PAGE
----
March 08, 2008
Soaking off the dramamine
Our trip began in the mountains, where the air was still chilly. The road curved in and around snow-covered mountains, and we kept coming to tunnels drilled right into rock. Our luggage hadn't arrived with us, but we decided to keep driving southwest as planned and just hope that the suitcases would follow. My husband is over six feet tall, with long limbs that don't fit nicely into a cramped airplane space, and he had planned a soothing way to recover from the long flight: a late afternoon swim in mineral waters from a hot spring.
The loss of our luggage meant renting bathing suits. My husband was given a pair of black shorts that looked exactly like every bathing suit he has ever owned. I was given a floral-print swimsuit made for someone considerably more flat-chested than I am, with elastic that had long since lost any ability to hold in body parts. I was careful not to look into a mirror as I put the suit on.
How strange it felt to walk out into the cold air, look around at the mountains of snow, and then sink into hot water that smelled of minerals. Every time the wind blew across the pool of water, steam would rise, a warm thick haze of fog. I yanked at the straps of my swimsuit in an attempt at decency as I waded into the pool, but I needn't have bothered. The other people in the pool — just a few young women and some elderly couples — were mostly sitting at the edges, their bodies floating in the hot water, faces turned toward the afternoon sun, and eyes blissfully closed. I was tempted to just remove the bathing suit with the stretched-out straps and toss it aside, soaking naked in the spring water the way native people must have thousands of years ago.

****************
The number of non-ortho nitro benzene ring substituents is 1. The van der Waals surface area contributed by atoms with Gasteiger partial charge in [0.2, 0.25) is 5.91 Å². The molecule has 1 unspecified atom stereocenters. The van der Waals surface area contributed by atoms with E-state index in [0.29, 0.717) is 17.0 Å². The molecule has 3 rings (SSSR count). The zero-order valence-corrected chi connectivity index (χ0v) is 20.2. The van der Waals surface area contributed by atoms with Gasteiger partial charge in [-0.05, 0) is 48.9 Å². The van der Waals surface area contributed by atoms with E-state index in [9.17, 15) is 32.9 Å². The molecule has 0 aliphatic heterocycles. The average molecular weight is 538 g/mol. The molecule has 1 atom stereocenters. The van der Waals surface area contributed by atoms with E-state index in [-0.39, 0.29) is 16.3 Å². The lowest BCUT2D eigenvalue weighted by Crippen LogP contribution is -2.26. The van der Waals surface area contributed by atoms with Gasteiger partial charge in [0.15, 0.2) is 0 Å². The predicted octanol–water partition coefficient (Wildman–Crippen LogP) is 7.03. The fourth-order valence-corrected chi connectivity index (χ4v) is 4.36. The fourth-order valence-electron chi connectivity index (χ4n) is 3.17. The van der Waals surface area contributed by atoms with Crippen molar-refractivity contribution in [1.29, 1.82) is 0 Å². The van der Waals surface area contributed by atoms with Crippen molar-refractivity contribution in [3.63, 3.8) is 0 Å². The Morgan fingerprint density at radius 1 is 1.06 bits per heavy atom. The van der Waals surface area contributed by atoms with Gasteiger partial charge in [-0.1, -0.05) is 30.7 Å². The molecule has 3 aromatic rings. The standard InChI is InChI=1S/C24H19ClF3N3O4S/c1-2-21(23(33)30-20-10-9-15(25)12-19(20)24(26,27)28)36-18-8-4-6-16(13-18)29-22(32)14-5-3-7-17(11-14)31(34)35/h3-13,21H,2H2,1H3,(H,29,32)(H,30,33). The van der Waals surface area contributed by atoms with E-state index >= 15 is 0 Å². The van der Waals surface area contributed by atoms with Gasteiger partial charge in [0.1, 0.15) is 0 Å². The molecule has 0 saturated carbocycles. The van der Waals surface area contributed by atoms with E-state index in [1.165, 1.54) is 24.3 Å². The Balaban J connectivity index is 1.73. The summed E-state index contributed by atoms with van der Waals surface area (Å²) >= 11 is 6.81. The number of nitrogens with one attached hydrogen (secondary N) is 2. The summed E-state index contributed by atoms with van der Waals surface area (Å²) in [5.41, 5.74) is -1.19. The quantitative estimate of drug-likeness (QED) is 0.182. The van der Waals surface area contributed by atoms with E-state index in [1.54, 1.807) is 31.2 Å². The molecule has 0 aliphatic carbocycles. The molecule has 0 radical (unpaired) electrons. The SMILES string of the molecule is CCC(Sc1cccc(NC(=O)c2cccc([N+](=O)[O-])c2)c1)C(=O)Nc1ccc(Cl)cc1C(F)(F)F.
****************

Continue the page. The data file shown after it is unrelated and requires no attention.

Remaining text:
My husband stretched out in the shallow water in such a good imitation of a dead fish that I felt obliged a few times to go over and see if he was still alive. I wandered about, marveling at the way the steam rose from the heated water, staring at the mountains, and squinting into the afternoon sun. At the far edge of the pool, I began a lazy conversation with an elderly couple who had lived in the mountains their whole lives, who had come to the hot springs as kids and now sometimes brought their grandchildren.
Cheerful Old Woman told me places we should be sure to see, and she was sympathetic about the lost luggage. Our itinerary meant that we were already a few hundred miles from the airport we had flown into, but I was confident that the luggage would catch up with us eventually. My husband had been making phone calls about it while we driving, and he's very good at managing that kind of thing. In the meantime, we were going to just have to spend a whole lot of time naked.
Wrinkled Old Man, who had to be in his nineties at least, grinned at his wife and winked at me. "Oh, there's lots of fun things you can do naked."
Posted by jo(e)